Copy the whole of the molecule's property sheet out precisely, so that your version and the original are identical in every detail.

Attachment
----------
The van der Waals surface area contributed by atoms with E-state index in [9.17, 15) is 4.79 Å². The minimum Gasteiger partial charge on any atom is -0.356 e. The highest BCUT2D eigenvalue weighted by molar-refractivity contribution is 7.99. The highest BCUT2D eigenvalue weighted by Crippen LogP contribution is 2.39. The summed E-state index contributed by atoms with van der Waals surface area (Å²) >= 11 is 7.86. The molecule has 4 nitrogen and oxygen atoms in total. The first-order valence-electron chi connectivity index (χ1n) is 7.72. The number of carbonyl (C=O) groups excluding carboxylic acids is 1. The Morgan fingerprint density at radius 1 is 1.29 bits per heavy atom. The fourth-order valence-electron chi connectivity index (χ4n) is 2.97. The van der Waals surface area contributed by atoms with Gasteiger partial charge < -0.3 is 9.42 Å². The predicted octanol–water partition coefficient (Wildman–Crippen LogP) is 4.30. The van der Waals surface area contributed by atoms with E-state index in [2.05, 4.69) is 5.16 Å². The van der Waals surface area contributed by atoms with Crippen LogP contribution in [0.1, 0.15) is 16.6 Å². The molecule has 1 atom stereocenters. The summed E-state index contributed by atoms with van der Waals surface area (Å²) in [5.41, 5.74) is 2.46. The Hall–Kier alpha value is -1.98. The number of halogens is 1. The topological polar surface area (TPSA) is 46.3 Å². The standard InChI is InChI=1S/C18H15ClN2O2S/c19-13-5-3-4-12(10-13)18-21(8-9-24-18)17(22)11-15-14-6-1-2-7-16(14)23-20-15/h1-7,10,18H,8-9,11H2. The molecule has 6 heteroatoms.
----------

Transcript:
The van der Waals surface area contributed by atoms with E-state index in [9.17, 15) is 4.79 Å². The minimum Gasteiger partial charge on any atom is -0.356 e. The highest BCUT2D eigenvalue weighted by molar-refractivity contribution is 7.99. The highest BCUT2D eigenvalue weighted by Crippen LogP contribution is 2.39. The summed E-state index contributed by atoms with van der Waals surface area (Å²) >= 11 is 7.86. The molecule has 4 nitrogen and oxygen atoms in total. The first-order valence-electron chi connectivity index (χ1n) is 7.72. The number of carbonyl (C=O) groups excluding carboxylic acids is 1. The Morgan fingerprint density at radius 1 is 1.29 bits per heavy atom. The fourth-order valence-electron chi connectivity index (χ4n) is 2.97. The van der Waals surface area contributed by atoms with Gasteiger partial charge < -0.3 is 9.42 Å². The predicted octanol–water partition coefficient (Wildman–Crippen LogP) is 4.30. The van der Waals surface area contributed by atoms with E-state index in [2.05, 4.69) is 5.16 Å². The van der Waals surface area contributed by atoms with Crippen LogP contribution in [0.1, 0.15) is 16.6 Å². The molecule has 1 atom stereocenters. The summed E-state index contributed by atoms with van der Waals surface area (Å²) in [5.41, 5.74) is 2.46. The Hall–Kier alpha value is -1.98. The number of halogens is 1. The topological polar surface area (TPSA) is 46.3 Å². The standard InChI is InChI=1S/C18H15ClN2O2S/c19-13-5-3-4-12(10-13)18-21(8-9-24-18)17(22)11-15-14-6-1-2-7-16(14)23-20-15/h1-7,10,18H,8-9,11H2. The molecule has 6 heteroatoms.